Iowa Supreme Court Extends Intended Beneficiary Duty Rule to Financial Advisors

January 2, 2014 | Kristine A. Tidgren

St. Malachy Roman Catholic Congregation v. Ingram, No. 12-1817, 2013 Iowa Sup. LEXIS 133 (Iowa Sup. Ct. Dec. 27, 2013)

Note: The Iowa legislature responded to this case by passing legislation effectively overruling its holding. See the new law here.


The Iowa Supreme Court has ruled that a financial advisor can owe a legal duty of care to a specifically identifiable beneficiary of a client’s estate plan if that financial advisor’s negligence causes the beneficiary to lose an intended inheritance. In St. Malachy, the Court found no reason to treat financial advisors differently from attorneys and life insurance agents in determining whether an actionable claim of negligence exists. “We see no reason to treat one kind of agent differently from another,” stated the Court, “so long as the plaintiffs are direct, intended, and specifically identifiable beneficiaries.”

Background Facts

In St. Malachy, a financial advisor who was a securities registered representative had a long-standing relationship with the decedent. In 1999, the financial advisor worked with the decedent and an attorney to create a revocable living trust and a charitable foundation. The attorney drafted the documents, and the advisor transferred the decedent’s assets, including his home, into the revocable trust. The revocable trust named the advisor as a successor trustee, and he acted as a director of the charitable foundation, which was to be funded upon the decedent’s death, to the extent necessary to minimize estate taxes.

In 2003, the decedent attempted to alter his estate plan, by executing a new will and a charitable trust agreement. The documents were drafted by a new attorney, who received the referral from the advisor. The advisor was “heavily involved” in the development of these instruments He informed the attorney of the decedent’s estate planning wishes before she met with the decedent, and the advisor’s assistant was present at the attorney’s one meeting with the decedent. The advisor did not inform the attorney of the existing revocable trust, and the attorney did not discover its existence or the fact that all of the decedent’s assets were titled in the trust, until after his death. As such, the revocable trust controlled the disposition of the decedent’s assets, and the new will and charitable trust executed by the decedent to alter that disposition were of no consequence.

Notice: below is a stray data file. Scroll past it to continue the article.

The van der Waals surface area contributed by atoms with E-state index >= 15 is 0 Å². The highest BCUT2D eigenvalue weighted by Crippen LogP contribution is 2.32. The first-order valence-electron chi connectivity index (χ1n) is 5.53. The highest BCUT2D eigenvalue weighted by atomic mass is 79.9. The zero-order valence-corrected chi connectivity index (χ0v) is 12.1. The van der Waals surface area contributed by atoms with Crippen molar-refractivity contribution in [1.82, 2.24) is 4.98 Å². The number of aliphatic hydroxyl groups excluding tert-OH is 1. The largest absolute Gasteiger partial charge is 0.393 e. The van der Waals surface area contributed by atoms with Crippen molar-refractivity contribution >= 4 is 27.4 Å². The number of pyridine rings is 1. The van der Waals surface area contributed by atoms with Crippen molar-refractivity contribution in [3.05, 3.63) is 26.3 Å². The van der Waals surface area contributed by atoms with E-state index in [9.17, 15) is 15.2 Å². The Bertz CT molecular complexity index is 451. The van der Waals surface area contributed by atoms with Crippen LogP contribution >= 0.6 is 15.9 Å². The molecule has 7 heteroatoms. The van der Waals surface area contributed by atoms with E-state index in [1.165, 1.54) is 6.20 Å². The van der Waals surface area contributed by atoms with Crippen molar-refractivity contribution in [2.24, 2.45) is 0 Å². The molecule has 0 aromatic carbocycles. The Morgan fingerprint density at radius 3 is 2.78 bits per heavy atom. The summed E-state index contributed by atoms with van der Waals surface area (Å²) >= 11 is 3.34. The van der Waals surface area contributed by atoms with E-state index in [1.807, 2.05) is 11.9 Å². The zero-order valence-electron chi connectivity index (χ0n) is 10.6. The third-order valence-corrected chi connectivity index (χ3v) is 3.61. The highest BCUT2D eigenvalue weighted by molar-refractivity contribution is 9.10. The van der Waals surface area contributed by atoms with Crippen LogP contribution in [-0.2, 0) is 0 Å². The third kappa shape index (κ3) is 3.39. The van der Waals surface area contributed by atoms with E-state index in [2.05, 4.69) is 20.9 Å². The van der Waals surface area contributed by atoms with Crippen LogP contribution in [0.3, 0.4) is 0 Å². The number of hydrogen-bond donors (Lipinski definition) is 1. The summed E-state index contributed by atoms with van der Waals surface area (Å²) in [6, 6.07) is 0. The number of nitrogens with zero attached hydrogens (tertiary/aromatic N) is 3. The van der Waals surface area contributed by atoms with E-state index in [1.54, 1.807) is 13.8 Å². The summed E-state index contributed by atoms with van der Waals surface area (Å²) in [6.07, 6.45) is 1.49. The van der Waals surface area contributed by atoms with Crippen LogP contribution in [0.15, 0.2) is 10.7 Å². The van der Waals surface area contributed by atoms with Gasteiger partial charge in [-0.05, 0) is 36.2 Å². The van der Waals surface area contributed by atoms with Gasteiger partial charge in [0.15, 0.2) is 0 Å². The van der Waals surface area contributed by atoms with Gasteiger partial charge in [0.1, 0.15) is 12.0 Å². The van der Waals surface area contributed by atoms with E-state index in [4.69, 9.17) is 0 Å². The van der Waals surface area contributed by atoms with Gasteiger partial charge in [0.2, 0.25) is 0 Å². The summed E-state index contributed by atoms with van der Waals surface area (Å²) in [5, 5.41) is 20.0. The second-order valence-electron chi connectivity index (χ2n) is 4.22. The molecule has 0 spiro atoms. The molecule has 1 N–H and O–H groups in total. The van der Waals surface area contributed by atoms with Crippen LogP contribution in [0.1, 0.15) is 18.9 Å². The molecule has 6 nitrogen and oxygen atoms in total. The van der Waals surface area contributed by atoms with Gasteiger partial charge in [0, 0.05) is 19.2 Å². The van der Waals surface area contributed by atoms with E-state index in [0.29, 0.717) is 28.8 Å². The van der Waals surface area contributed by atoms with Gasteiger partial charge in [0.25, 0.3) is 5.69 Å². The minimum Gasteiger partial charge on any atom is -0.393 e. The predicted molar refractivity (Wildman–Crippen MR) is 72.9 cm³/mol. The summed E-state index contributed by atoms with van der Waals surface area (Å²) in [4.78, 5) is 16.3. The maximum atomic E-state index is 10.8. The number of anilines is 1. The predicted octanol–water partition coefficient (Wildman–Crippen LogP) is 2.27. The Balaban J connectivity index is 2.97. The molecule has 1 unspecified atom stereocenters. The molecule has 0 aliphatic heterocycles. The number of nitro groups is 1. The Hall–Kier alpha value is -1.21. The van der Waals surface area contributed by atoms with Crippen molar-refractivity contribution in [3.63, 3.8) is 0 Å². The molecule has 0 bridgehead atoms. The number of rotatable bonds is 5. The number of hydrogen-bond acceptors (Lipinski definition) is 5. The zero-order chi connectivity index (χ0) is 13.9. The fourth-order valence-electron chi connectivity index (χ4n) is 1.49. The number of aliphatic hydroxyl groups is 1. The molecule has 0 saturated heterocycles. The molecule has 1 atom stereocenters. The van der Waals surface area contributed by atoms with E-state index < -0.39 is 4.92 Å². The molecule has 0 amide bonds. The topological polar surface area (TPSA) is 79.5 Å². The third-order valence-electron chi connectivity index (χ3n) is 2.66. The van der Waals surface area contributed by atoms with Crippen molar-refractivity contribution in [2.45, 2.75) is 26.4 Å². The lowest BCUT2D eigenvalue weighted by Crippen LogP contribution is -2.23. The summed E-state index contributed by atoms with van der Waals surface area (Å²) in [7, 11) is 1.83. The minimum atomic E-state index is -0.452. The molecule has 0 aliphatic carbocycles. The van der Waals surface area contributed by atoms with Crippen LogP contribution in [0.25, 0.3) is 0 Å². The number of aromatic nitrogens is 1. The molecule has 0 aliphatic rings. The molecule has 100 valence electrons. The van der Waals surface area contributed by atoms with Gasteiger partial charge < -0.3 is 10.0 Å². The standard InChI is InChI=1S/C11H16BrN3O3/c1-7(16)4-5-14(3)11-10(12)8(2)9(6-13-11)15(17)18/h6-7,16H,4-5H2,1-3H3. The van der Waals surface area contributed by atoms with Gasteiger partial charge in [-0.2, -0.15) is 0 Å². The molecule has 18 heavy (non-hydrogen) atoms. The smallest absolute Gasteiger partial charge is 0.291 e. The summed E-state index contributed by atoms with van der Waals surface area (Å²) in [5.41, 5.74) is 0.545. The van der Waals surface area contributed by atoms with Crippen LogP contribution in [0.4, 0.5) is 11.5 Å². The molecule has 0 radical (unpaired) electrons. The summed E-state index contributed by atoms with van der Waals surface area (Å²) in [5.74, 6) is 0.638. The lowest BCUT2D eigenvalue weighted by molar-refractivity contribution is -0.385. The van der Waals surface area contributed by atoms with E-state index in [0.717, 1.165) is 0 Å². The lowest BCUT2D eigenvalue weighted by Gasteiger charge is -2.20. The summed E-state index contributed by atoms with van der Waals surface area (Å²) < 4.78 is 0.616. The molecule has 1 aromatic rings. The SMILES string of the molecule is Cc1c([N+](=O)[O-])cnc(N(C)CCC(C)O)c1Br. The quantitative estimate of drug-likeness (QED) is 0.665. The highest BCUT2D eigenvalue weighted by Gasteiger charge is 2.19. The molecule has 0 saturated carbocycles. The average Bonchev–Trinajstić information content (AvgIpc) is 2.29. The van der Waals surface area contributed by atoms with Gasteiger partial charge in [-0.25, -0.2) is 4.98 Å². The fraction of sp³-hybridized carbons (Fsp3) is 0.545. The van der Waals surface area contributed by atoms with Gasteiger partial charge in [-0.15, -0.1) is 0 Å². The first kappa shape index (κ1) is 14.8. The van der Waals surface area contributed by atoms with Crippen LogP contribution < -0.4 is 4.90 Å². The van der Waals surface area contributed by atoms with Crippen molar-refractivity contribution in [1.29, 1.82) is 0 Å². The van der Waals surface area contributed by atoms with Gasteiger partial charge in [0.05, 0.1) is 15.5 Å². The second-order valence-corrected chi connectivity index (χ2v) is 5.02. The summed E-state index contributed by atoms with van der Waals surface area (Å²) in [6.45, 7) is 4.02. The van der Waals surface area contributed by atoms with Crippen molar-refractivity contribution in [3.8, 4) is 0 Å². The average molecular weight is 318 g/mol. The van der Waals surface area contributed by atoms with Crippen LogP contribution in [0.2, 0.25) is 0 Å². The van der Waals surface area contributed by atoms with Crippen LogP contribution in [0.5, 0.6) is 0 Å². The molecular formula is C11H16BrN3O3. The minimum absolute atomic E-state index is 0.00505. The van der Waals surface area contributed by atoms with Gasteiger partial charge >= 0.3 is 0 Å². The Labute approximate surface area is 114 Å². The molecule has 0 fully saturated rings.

The decedent’s last will specified that the decedent’s neighbor was to receive his house. The charitable trust, which was to be funded with the residue of the will, gave the trustees sole discretion to distribute income and principal to several named charities and other unnamed charities, as the trustees deemed appropriate. The controlling revocable trust provided for neither disposition.

After the decedent’s death, the neighbor and a charity named in the charitable trust filed a negligence action against the attorney and the advisor. A second charity originally named as a defendant was realigned as a plaintiff. The plaintiffs alleged that, as specifically intended beneficiaries of the will and charitable trust, they were injured by the defendants’ negligence in failing to ensure that the decedent’s wishes were implemented.

District Court Ruling

The district court granted summary judgment for the advisor, finding that he owed no duty to the beneficiaries of the will or the charitable trust. The district court stated, “Judicial creation of a duty to beneficiaries of a client’s estate or trust would lead to divided loyalties of securities registered representatives.” The district court continued, “The court simply cannot and should not create a duty for a securities registered representative that would, in any manner, require or encourage that individual to practice law without a license.”

Supreme Court Analysis

On interlocutory appeal, the Supreme Court disagreed. In reversing that portion of the district court’s order, the Court stated that the neighbor “was owed a duty by the decedent’s financial advisor” and that the neighbor had “raised a genuine issue of material fact as to whether the financial advisor’s negligent performance of his agency responsibilities caused [the neighbor] not to receive a specific devise set forth in the decedent’s will.”